2

I need a second pair of eyes on why I'm getting an error when trying to assign the NSError to the one passed into the function:

// Response and Error Objs.
NSURLResponse *response = nil;
NSError *requestError = nil;

// Attempt authentication
[NSURLConnection sendSynchronousRequest:request returningResponse:&response error:&requestError];

// Error?
if (requestError != nil) {
    *error = requestError; // Error happens here
    return;
}
  • Maybe someone passed in nil? Where's the definition? – Carl Norum Oct 24 '11 at 23:30
1

From Apple's Error Handling Programming Guide

Important: Success or failure is indicated by the return value of the method. Although Cocoa methods that indirectly return error objects in the Cocoa error domain are guaranteed to return such objects if the method indicates failure by directly returning nil or NO, you should always check that the return value is nil or NO before attempting to do anything with the NSError object.

In this case, -sendSynchronousRequest:returnResponse:error: returns an NSData object. You should check to see if that is nil before proceeding with the error.

0

Did you forget the NSError:

if (requestError != nil) {
    NSError *error = requestError; // Error happens here
    return;
}

Or where/when is error declared/defined and whats the point of assigning one error objet to another? Why not just:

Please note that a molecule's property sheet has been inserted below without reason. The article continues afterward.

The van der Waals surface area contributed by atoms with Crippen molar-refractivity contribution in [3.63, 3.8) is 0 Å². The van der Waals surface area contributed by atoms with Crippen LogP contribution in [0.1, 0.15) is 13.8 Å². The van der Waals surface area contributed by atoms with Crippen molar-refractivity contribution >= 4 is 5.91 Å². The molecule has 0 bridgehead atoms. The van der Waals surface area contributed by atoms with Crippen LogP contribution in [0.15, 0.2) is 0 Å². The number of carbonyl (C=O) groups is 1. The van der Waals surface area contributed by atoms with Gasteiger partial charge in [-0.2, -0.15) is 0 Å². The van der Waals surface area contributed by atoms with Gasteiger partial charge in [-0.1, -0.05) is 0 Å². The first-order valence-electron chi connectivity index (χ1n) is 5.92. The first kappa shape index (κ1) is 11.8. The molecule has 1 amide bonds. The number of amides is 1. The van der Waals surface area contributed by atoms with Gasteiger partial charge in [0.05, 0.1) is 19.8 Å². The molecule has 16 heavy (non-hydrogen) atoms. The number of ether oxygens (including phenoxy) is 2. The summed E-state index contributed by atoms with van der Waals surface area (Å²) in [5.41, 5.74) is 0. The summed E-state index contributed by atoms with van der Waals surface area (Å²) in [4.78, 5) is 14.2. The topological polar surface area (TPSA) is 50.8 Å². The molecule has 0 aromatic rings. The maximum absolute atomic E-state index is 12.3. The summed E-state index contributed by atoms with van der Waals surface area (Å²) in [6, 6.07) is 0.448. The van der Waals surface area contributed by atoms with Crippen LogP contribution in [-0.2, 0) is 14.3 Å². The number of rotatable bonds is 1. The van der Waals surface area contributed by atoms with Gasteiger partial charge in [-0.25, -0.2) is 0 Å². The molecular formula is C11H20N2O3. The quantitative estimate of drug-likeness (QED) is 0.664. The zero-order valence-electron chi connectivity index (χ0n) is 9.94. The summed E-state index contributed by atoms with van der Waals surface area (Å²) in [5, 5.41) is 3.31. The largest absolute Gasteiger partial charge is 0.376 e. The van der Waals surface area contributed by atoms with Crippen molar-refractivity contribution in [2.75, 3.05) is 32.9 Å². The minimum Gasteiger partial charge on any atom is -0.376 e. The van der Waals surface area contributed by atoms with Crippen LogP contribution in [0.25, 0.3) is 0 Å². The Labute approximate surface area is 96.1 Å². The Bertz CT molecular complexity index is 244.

if (requestError != nil) {
    NSLog(@"%@", [requestError localizedDescription]);
    return;
}
0

Most likely *error doesn't point to a valid pointer; the sample isn't complete, so I can't say for certain. Perhaps *error is nil.

0

you can't use 'error' in the form you are trying to use. You can access error in NSURLConnection but not outside it. Hence you need to define your error object before using it.

0

Lets say you have a method signature that accepts an NSError**.

This means that the method accepts a pointer to a pointer that is pointing to an NSError value.

So, I suspect because error is NULL, your basically asking that NULL object what the value is of the thing that it's pointing to. But of course, you cannot ask a NULL object for that information, that's why it crashes.

So, before you try to set the value of *error, you need to check that error is not NULL like so:

if (error == NULL) {
    // the function caller has supplied us with a nil as an argument
    // this indicates the caller does not care about the error
    return;
}

The reason you have to check for NULL instead of nil is because you are checking a memory location not a cocoa object.

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